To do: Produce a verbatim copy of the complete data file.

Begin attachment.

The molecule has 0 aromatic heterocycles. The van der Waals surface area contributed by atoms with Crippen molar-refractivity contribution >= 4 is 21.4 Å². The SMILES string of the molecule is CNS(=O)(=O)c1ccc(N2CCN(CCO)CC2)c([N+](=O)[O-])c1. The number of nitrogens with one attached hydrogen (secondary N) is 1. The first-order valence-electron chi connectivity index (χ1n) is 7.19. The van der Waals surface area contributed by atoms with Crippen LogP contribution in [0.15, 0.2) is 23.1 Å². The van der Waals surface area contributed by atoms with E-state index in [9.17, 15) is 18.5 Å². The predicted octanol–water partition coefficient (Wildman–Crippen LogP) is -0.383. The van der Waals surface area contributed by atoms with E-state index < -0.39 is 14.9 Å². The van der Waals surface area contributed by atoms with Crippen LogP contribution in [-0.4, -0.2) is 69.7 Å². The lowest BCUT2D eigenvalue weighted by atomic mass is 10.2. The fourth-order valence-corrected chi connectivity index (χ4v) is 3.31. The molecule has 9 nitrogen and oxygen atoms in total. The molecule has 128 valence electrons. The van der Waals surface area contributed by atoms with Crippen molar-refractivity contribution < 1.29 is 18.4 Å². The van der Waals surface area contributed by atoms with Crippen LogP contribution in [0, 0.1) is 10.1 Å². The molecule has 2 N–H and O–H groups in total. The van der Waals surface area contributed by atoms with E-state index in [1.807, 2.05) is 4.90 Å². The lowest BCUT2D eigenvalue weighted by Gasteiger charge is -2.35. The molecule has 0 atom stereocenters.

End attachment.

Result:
The molecule has 0 aromatic heterocycles. The van der Waals surface area contributed by atoms with Crippen molar-refractivity contribution >= 4 is 21.4 Å². The SMILES string of the molecule is CNS(=O)(=O)c1ccc(N2CCN(CCO)CC2)c([N+](=O)[O-])c1. The number of nitrogens with one attached hydrogen (secondary N) is 1. The first-order valence-electron chi connectivity index (χ1n) is 7.19. The van der Waals surface area contributed by atoms with Crippen LogP contribution in [0.15, 0.2) is 23.1 Å². The van der Waals surface area contributed by atoms with E-state index in [9.17, 15) is 18.5 Å². The predicted octanol–water partition coefficient (Wildman–Crippen LogP) is -0.383. The van der Waals surface area contributed by atoms with E-state index < -0.39 is 14.9 Å². The van der Waals surface area contributed by atoms with Crippen LogP contribution in [-0.4, -0.2) is 69.7 Å². The lowest BCUT2D eigenvalue weighted by atomic mass is 10.2. The fourth-order valence-corrected chi connectivity index (χ4v) is 3.31. The molecule has 9 nitrogen and oxygen atoms in total. The molecule has 128 valence electrons. The van der Waals surface area contributed by atoms with Crippen molar-refractivity contribution < 1.29 is 18.4 Å². The van der Waals surface area contributed by atoms with Crippen LogP contribution in [0, 0.1) is 10.1 Å². The molecule has 2 N–H and O–H groups in total. The van der Waals surface area contributed by atoms with E-state index in [1.807, 2.05) is 4.90 Å². The lowest BCUT2D eigenvalue weighted by Gasteiger charge is -2.35. The molecule has 0 atom stereocenters.